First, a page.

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Feather River Bulletin
Quincy, California
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May 20, 2015     Feather River Bulletin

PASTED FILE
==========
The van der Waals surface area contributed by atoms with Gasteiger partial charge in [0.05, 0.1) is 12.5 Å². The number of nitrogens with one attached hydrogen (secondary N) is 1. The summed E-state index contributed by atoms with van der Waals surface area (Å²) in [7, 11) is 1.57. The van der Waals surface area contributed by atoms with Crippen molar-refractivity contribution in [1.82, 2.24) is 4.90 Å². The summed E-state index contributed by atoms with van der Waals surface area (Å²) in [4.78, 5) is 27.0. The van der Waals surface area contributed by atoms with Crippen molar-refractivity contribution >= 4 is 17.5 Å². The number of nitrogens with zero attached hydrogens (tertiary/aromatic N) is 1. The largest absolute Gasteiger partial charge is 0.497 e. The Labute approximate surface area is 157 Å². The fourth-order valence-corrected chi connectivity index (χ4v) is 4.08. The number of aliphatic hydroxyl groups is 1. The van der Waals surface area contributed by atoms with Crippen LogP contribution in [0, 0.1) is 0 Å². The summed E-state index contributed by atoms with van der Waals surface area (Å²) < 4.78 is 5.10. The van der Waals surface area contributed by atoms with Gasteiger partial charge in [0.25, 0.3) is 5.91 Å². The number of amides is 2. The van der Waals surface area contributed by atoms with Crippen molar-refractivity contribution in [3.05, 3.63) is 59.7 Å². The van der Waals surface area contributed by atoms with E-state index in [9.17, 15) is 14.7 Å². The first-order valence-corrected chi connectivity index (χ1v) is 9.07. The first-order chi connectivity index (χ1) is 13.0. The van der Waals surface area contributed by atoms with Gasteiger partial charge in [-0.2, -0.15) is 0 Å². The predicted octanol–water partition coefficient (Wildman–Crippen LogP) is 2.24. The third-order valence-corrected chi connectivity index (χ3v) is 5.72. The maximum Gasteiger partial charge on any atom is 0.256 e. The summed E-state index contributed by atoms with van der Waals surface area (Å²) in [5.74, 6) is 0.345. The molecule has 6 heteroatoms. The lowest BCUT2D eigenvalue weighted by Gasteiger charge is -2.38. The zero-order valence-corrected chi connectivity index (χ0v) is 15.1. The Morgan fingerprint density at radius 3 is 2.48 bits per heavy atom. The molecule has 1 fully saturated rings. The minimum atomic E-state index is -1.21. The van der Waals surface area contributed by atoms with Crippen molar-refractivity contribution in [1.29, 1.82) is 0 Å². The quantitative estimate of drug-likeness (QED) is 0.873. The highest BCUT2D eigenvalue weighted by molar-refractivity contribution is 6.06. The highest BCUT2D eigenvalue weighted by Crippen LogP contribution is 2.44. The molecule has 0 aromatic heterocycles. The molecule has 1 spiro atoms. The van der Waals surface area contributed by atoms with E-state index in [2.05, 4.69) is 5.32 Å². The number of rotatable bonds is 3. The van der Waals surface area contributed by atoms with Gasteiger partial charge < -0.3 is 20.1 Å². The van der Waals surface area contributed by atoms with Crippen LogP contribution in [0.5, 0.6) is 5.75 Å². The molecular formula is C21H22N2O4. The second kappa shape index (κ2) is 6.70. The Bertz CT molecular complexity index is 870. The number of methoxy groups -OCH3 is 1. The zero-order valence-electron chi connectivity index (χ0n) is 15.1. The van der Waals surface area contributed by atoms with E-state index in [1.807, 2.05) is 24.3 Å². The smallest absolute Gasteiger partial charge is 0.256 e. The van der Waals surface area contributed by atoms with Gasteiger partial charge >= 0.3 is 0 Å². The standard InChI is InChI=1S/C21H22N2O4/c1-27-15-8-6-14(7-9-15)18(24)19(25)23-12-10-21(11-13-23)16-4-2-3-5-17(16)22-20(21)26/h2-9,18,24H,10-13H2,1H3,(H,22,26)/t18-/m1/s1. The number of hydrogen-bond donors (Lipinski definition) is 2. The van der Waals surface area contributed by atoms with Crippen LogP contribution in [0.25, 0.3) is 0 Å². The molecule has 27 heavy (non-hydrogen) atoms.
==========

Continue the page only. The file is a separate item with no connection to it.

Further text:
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Bulletin, Record, Progressive, Reporter Wednesday, May 20, 2015 7B COMMUNITY PERSPECTIVE I will take fond memories to my new endeavor It is with mixed feelings that I inform you that I have been selected as the sole finalist in a superintendent search process. Pending an upcoming Board Meeting, I will accept their offer and subsequent appointment. It has been an honor to work with you, the students, educators, community members and families of Plumas County during the last three school years. I will take many fond memories to my new endeavor. I am grateful for the support from educational partners locally and in the region, business WHERE I STAND county and non-profit service ........................................... organizations, linking our MICHELINE MIGLIS FORMER SUPERINTENDENT PLUMAS UNIFIED SCHOOL DISTRICT organizations, and community-allied agencies that have helped to position our schools for success in the 21st century. The Plumas Unified School District has made substantial progress: the vision, mission, goals and values were rewritten and adopted. We have formalized a number of collaborative relationships and work plans with various mutual resources to benefit children and families. Our schools and classrooms are progressively transitioning to the California Standards. We have implemented and practiced state of the art security plans. We have made our presence and frontier dilemmas known to decision-makers at the state level. A visit by the State Superintendent of Public Instruction, honorable Tom Torlakson, generated tremendous positive interest in place-based learning and our intervention programs. Quincy Elementary School earned the prestige of California Distinguished School. Student Services Coordinators are in each community and have become a model upon which other districts in California are beginning to develop interventions and implement Positive Behavior Intervention and Supports. Visual and performing arts have expanded. CTE offerings have been enhanced. Systems district-wide have improved steadily and continue to be analyzed and adapted for value-added effects. I can enumerate even more tremendous successes accomplished by everyone working together with synergy and intentionality. My time as your superintendent has been extremely fulfilling. I will always remember your support and your commitment to doing what is best for children even when it required questioning what we have always done and in the face of healthy and spirited censure. I am overcome by many thoughts and emotions- excitement for what lies ahead for the children of the district and sadness for departing from personally and professionally extraordinary relationships, Most of all I am filled with appreciativeness, hope and optimism. With my very singular thankfulness to the PUSD trustees and in particular, the governing board that appointed me in October, 2012, I have fond and enduring recollections that are indelibly sealed in my heart and mind. You will always be See Miglis, page 8B Foster parenting, is a noble calling, can prevent more trauma I don't recall a time here when our need for foster parents was more critical than it is right now. It wasn't so long ago that the number of foster parents we had in the county was adequate to provide emergency and longer-term shelter. People were willing to take abused, neglected and traumatized children. But that just isn't the case anymore. Over the past couple of years, while our need for foster homes has stayed fairly constant, the number of homes has declined considerably. When we don't have sufficient foster homes available, a number of things can happen in abused and WHERE I STAND away from their community .................................................. and schools just adds to the ELLIOTT SMART DIRECTOR PLUMAS COUNTY SOCIAL SERVICES DEPARTMENT neglected children's lives. None of them are good. When the number of foster homes isn't adequate, it can result in children being placed out of our county. That puts them far away from friends, supportive relatives, their school and other positive influences that are critical to any child's success. That impact is prbfound for a foster child. Being placed far trauma that child has already experienced as a result of being removed from his or her parent. Child Protective Services currently has children placed in Redding, Susanville and Marysville. None of us here at Social Services likes the thought of children placed so far away. But without more foster families, that will likely continue tobe the tough reality. When the number of foster homes isn't enough to meet the needs of children we have to protect, it can result in siblings being placed in different homes. We've had circumstances in our county recently in which siblings had to be split up at least on a temporary basis until we could find a home that could take all of the siblings. We try to avoid it but sometimes we have no other option. Seeing siblings be separated is gut-wrenching. Here again, separating siblings who've already been removed from their home can just add to the trauma that already exists. Those siblings bonds can be critical to their healing. But without more foster family homes separation is likely to continue to happen. When the number of foster family homes isn't enough for the need, children will sometimes get placed in a group home. Group homes are a more restrictive setting than a foster family home and a setting where there are greater challenges to a child's success. We've learned that if children can't be with their family, a family setting in a foster home is the next best thing for their well-being. We need more foster family homes. It is a noble calling, and we recognize it is not an easy one. Not everyone can take responsibility for someone else's child. Nor is it just anyone who can accept the possibility that the stay in foster care for an abused child could be short lived or last for as long as a year, or longer. Children who've lived in abusive and neglectful homes can Come with a host of issues that need attention. These can include unmet medical or dental needs or appointments with a mental health counselor who is helping them work through their trauma. Still, these children need people in their lives willing to take a chance on them and show care and compassion. We need foster parents that are See Smart, page 8B LETTERS to the EDITOR Guidelines for letters All letters must contain an address and phone number. Only one letter per week per person will be published; only one letter per person per month regarding the same topic will be published. Feather : Publishing does not print third-party, anonymous or open letters. Letters must not exceed 300 words. Writers responding to previously published letters may not mention the author by name. The deadline is Friday at 3p.m.; deadlines may change due to holidays. Letters may be submitted at any of Feather Publishing's offices, sent via fax to 283-3952 or emailed to dmcdonald@plumasnews.mm. Thanks On Memorial Day, you can thank a veteran for every breath of freedom you take. My wife and I were out having breakfast on Mother's Day. At the end of my meala young waiter approached me and asked if I was the writer he had been following in the newspaper. I was a little shy at saying yes, because I never know what's coming next. Several people have approached me with that same question but this was an unusual event. It came clearly out of nowhere; I was caught by surprise. Well, I cautiously said, yes indeed, I am that (self-described) writer. He had such a serious look on his face and the celebrity attention he gave me was a bit embarrassing. I then joked thoughtfully, asking if he needed an apology for something I had written. He put me at ease, stating that he had come back from the war in Afghanistan, and had been reading my published letters in the paper. I immediately thanked him for being a fan and I thanked him for his service to our country. I was so stunned by his sincerity, it touched me to the core. Never before had a perfect stranger captured my attention the way this young man had. What he didn't know was the wonderful gift he had given me. I had been questioning my "purpose" in life; as we all do at some point. My curiosity for "purpose" had started earlier in that week and melted away with that young man's inquiry. I hope he reads this letter. Once again a veteran unselfishly gave, without knowing the faceless people who have benefited from their kindness, sacrifice and service to country. He's a success in my eyes, even before he begins his helicopter training. Hooah! Trent Saxton Lake Davis If it ain't broke Our supervisors in favor of the state of Jefferson should not rush to call a vote on the issue. It gives the impression that they fear further debate could possibly weaken their position, which might also aean they are not secure in their own beliefs. A rushing to judgment, without hearing all arguments, is not the way that democracy should work. In regard to making the huge step of creating a new entity whose outcome is far from totally understood, I am reminded of the comment our Egyptian guide made while my wife and I were touring the antiquities of Egypt. It was something like, "Better the devil you know than the one you don't." I am also reminded of"If it ain't broke, don't fkX it." Salvatore Catalano Taylorsville Wonderful production I wasn't really surprised to see so much local talent performing together the night I went to see "Into the Woods." Our community is well blessed by artists and musicians. Although not surprised, I was thoroughly enchanted and delighted by this production. From the smallest role to the largest, from the director to the stage crew -- there was amazing support and skill. The orchestra was wonderful and the coordination between the musicians and the cast was seemingly flawless. Thank you to all who worked so hard to capture the true essence of this profound story. Linda Margaretic Quincy Applaud FRC Science 101 On Saturday, May 9, the students of Feather River College Science 101, under the direction of Dr. Darla DeRuiter, conducted an interesting and informative tour of a site right on the edge of Quincy's downtown. The site was Dellinger's Pond. Dr. DeRuiter is clearly using the pond and the animal life as an effective source of learning as was planned when the DeUinger family donated the site to the college in 1971 shortly after the opening of the institution. The students who participated were friendly, articulate and informative about the history of the pond and its flora and fauna. They pointed out what was native and what was invasive and other scientific information. To add to the occasion, there was a very nice table of refreshments. People from the community attending the tour contributed to a discussion as to how the pond could become an interesting attraction in the area. It would be of special interest to birders. It would be a nature walk for almost anyone and a special opportunity for those not able to do our more strenuous mountain trails. With the existing walking path and the addition of information boards and perhaps even permanently installed binoculars, it could be an interesting attraction for both locals and visitors to the community. Its value is not just scientific; it is an area cloistered from houses and cars. One can walk the short path and just enjoy the beauty of the birds and the blooming lily pads. Thank you to Dr. DeRuiter and the students of Science 101. Norberta and Marvin Schmidt Quincy State of Jefferson To suggest that we in Northern California have any representation is a complete lie. We have six representatives to the Legislature in Sacramento. Sacramento and the south People have 114 representatives. Why do our supervisors in Plumas County defend the state of California and refuse the declaration for the state of Jefferson? Fay Almond Chester Quick response There was a fire in our Greenville neighborhood on Hillside Drive and the sheriff and our volunteer firemen showed up immediately, making sure residents were all right and the fire was suppressed. The speed and competence of their work was reassuring. Organizations we may take for granted in an emergency suddenly represent hope and aid, and the response to the 911 call could not have been better. We'd like to thank all involved. Nancy Lund Greenville We aren't sneaking around The lodging providers who attended the Board of Supervisors meetings in early spring 2012 to try and fight to keep some funding for marketing our businesses, chambers and all the people impacted by that industry in our communities were told "we don't have the money and you need to support yourselves." So we are trying and the best option, and the one used by 90 other areas in California, was to implement a tourism business improvement district. In order for this to be successful, the lodging providers would add a 3 percent assessment to each room charge (like they do everywhere else we travel) which would generate a pool of money that could be used to market our areas and rebuild some community capacity to develop reasons for people to want to visit or perhaps move here. We started our investigation/outreach into what a TBID was in June 2012 by asking two chambers for their feedback and possible support for the effort. One said too much work and the other didn't bother to reply. We continued to investigate the process over the course of another year, got support from Feather River College and managed to get Civitas (the developers of the legislation and contractors) to come up to Plumas County and do three public presentations: one each in Chester/Lake Almanor, Graeagle and Quincy last year and outreach continued to assess the viability of success for this project. Articles in the paper, numerous calls, one-on-one contacts and emails were sent to the majority of lodging providers in the county. Civitas presented the concept of setting up a TBID to the BOS in January 2015 and we received its blessing to "continue the process. So, to say that we have been sneaking around is just not true. Valerie Nellor Quincy Changes Changes in America over the last 50 years: Life's dreams were achieved through hard work, sacrifice and taking responsibility for our mistakes and triumphs. Today, the world owes our children equality and success whether they earned it or not. Churches and civic organizations cared for the But if the government didn't institute taxes and social laws that discriminate between straights and others, we'd all be better off. Minorities and poorer people have faced more aged, assisted the needy and' iii challenge s than others.' looked out for Our neighbors' 'But forcing Native kids. Now the government wants to dictate our conscience and compassion. Women entered the workforce and faced disadvantages in the one-on-one battle with men. Progress is being made, but the cure is in the family structure, not wage laws. Until men have babies and learn to vacuum that's not going to change. We kept our medical concerns to ourselves and no one begged others to supply birth control pills. The cause and cure of out-of-wedlock children was handled in the family and was not the government's business. Those with a different sexual orientation were silent and when found out were often ostracized. Some people will never learn and you cannot legislate personal opinion. Americans onto reservations and herding minorities and the poor into intercity ghettos created generations of poverty and inequality. Schools taught critical thinking, objective analysis and intellectual and knowledgeable debate. Today, we resort to name calling, race and class baiting and often plain old deception. Disreputable and shady politicians have always existed, but most at least tried to hide their character flaws. Today, the more corrupt and dishonest the politician, the more the masses revere them. Obama's decrees have nearly transformed America from a democratic republic to a monarchy. Her Majesty, Hillary Clinton, is waiting in the wings. Lynn Desjardin Portola LL[L _ 1 I I [ lllllllll L I I I L Contact your elected officials PLUMAS COUNTY SUPERVISORS- 520 Main Street, Room 309, Quincy, CA 95971; (530) 283-6170; FAX: (530) 283-6288; E-Mail: pcbs@countyofphmas.com. Individual supervisors can also be e-mailed from links on the county website, countyofphmas.com PRESIDENT- Boraek Obama, the White House, 1600 Pennsylvania Ave., NW Washington, D.C. 20500. (202) 456-1414. Fax: 202-456-2461. E-mail: whitehouse.gov/contact/ U.S. SENATOR- Dianne Feinstein (D), 331 Hart Senate Office Bldg., Washington, D.C. 20510. (202) 224-3841; FAX: 202-228-3954; TTYfrDD: (202) 224-2501. District Office: One Post Street, Suite 2450, San Francisco, CA 94104; Phone: (415) 393-0707; Fax: (415) 393-0710. Website: feinstein.senate.gov. U.S. SENATOR- Barbara Boxer (D). District Office: 501 1 St., Suite 7-600, Sacramento, CA 95814. (916) 448-2787; FAX (916) 448-2563. 112 Hart Bldg., Washington, D.C. 20510. (202) 224-3553. FAX (202) 228-0454. U.S. REPRESENTATIVE, IST DIST. - l}oug LaMalfa. 506 Cannon HOB, Washington, D.C. 20515. (202) 225-3076. www.LaMalfa.Honse.gov.; Facebook.com/RepLaMalfa; twitter: @RepLaMalfa. DISTRICT OFFICE: 1453 Downer St., Suite #A, Oroville, C A 95965, (530) 534-7100, FAX (530) 534-7800. STATE SENATOR, 1st DIST. -Ted Gaines, State Capitol, Room 3070, Sacramento, CA 95814. (916) 651-4001, FAX: (916) 324-2680. El Dorado Hills Constituent Service Center: 4359 Town Center Boulevard, Suite 112, El Dorado Hills, CA 95762. (916) 933-7213, FAX (916) 933-7234; Redding Constituent Service Center: 1670 Market St., Suite 244, Redding, CA 96001, (530) 225- 3142, FAX (530) 225-3143. STATE ASSEMBLYMAN, IST DIST. - Brian lhhle, State Capitol, Suite 2158, Sacramento, CA 94249-00001, (916) 319-2001; FAX (916) 319-2103. District Office, 280 Hemsted Dr., Ste. #110, Redding, CA 96002; (530) 223-6300, FAX (530) 223-6737. GOVERNOR- Jerry Brown, office of the Governor, State Capitol, Suite 1173, Sacramento, CA 95814. Website: gov.ca.gov/(916) 445-2841. FAX: (916) 558-3160. i It LI x LL L ..........